• Early Identification of Autism Spectrum Disorder Among Children Aged 4 Years - Early Autism and Developmental Disabilities Monitoring Network, Six Sites, United States, 2016

      Shaw, Kelly A; Maenner, Matthew J; Baio, Jon; Washington, Anita; Christensen, Deborah L; Wiggins, Lisa D; Pettygrove, Sydney; Andrews, Jennifer G; White, Tiffany; Rosenberg, Cordelia Robinson; et al. (CENTERS DISEASE CONTROL & PREVENTION, 2020-03-27)
      Problem/Condition: Autism spectrum disorder (ASD). Period Covered: 2016. Description of System: The Early Autism and Developmental Disabilities Monitoring (Early ADDM) Network, a subset of the overall ADDM Network, is an active surveillance program that estimates ASD prevalence and monitors early identification of ASD among children aged 4 years. Children included in surveillance year 2016 were born in 2012 and had a parent or guardian who lived in the surveillance area in Arizona, Colorado, Missouri, New Jersey, North Carolina, or Wisconsin, at any time during 2016. Children were identified from records of community sources including general pediatric health clinics, special education programs, and early intervention programs. Data from comprehensive evaluations performed by community professionals were abstracted and reviewed by trained clinicians using a standardized ASD surveillance case definition with criteria from the Diagnostic and Statistical Manual of Mental Disorders, Fifth Edition (DSM-5). Results: In 2016, the overall ASD prevalence was 15.6 per 1,000 (one in 64) children aged 4 years for Early ADDM Network sites. Prevalence varied from 8.8 per 1,000 in Missouri to 25.3 per 1,000 in New Jersey. At every site, prevalence was higher among boys than among girls, with an overall male-to-female prevalence ratio of 3.5 (95% confidence interval [CI] = 3.1-4.1). Prevalence of ASD between non-Hispanic white (white) and non-Hispanic black (black) children was similar at each site (overall prevalence ratio: 0.9; 95% CI = 0.8-1.1). The prevalence of ASD using DSM-5 criteria was lower than the prevalence using Diagnostic and Statistical Manual of Mental Disorders, Fourth Edition, Text Revision (DSM-IV-TR) criteria at one of four sites that used criteria from both editions. Among sites where 1.60% of children aged 4 years had information about intellectual disability (intelligence quotient <= 70 or examiner's statement of intellectual disability documented in an evaluation), 53% of children with ASD had co-occurring intellectual disability. Of all children aged 4 years with ASD, 84% had a first evaluation at age <= 36 months and 71% of children who met the surveillance case definition had a previous ASD diagnosis from a community provider. Median age at first evaluation and diagnosis for this age group was 26 months and 33 months, respectively. Cumulative incidence of autism diagnoses received by age 48 months was higher for children aged 4 years than for those aged 8 years identified in Early ADDM Network surveillance areas in 2016. Interpretation: In 2016, the overall prevalence ofASD in the Early ADDM Network using DSM-5 criteria (15.6 per 1,000 children aged 4 years) was higher than the 2014 estimate using DSM-5 criteria (14.1 per 1,000). Children born in 2012 had a higher cumulative incidence of ASD diagnoses by age 48 months compared with children born in 2008, which indicates more early identification of ASD in the younger group. The disparity in ASD prevalence has decreased between white and black children. Prevalence of co-occurring intellectual disability was higher than in 2014, suggesting children with intellectual disability continue to be identified at younger ages. More children received evaluations by age 36 months in 2016 than in 2014, which is consistent with Healthy People 2020 goals. Median age at earliest ASD diagnosis has not changed considerably since 2014. Public Health Action: More children aged 4 years with ASD are being evaluated by age 36 months and diagnosed by age 48 months, but there is still room for improvement in early identification. Timely evaluation of children by community providers as soon as developmental concerns have been identified might result in earlier ASD diagnoses, earlier receipt of evidence-based interventions, and improved developmental outcomes.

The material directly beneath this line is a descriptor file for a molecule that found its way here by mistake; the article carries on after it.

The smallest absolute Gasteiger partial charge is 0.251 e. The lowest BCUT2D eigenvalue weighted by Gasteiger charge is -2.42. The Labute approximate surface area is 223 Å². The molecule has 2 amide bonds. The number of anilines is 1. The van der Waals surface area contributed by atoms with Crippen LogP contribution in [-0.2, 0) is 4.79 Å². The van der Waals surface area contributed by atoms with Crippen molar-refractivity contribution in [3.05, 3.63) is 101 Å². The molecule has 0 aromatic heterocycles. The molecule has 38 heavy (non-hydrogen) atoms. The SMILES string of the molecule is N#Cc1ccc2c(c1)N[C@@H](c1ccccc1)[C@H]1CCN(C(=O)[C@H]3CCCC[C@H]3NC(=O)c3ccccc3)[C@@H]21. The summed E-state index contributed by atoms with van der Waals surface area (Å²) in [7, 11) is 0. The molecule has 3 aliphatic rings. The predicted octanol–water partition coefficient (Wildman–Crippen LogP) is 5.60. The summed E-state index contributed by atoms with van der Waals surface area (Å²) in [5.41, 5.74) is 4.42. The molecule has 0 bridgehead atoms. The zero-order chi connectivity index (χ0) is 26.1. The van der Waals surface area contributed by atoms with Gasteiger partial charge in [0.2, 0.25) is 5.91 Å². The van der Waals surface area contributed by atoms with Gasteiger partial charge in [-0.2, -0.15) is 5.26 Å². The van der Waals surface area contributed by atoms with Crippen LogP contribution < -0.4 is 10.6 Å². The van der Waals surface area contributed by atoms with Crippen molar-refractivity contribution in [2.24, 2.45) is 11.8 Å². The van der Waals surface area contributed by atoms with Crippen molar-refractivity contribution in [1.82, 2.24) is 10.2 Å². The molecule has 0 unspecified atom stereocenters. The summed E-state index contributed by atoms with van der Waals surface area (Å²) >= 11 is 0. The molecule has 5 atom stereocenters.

• Prevalence and Characteristics of Autism Spectrum Disorder Among Children Aged 4 Years - Early Autism and Developmental Disabilities Monitoring Network, Seven Sites, United States, 2010, 2012, and 2014

      Christensen, Deborah L; Maenner, Matthew J; Bilder, Deborah; Constantino, John N; Daniels, Julie; Durkin, Maureen S; Fitzgerald, Robert T; Kurzius-Spencer, Margaret; Pettygrove, Sydney D; Robinson, Cordelia; et al. (CENTERS DISEASE CONTROL & PREVENTION, 2019-04-12)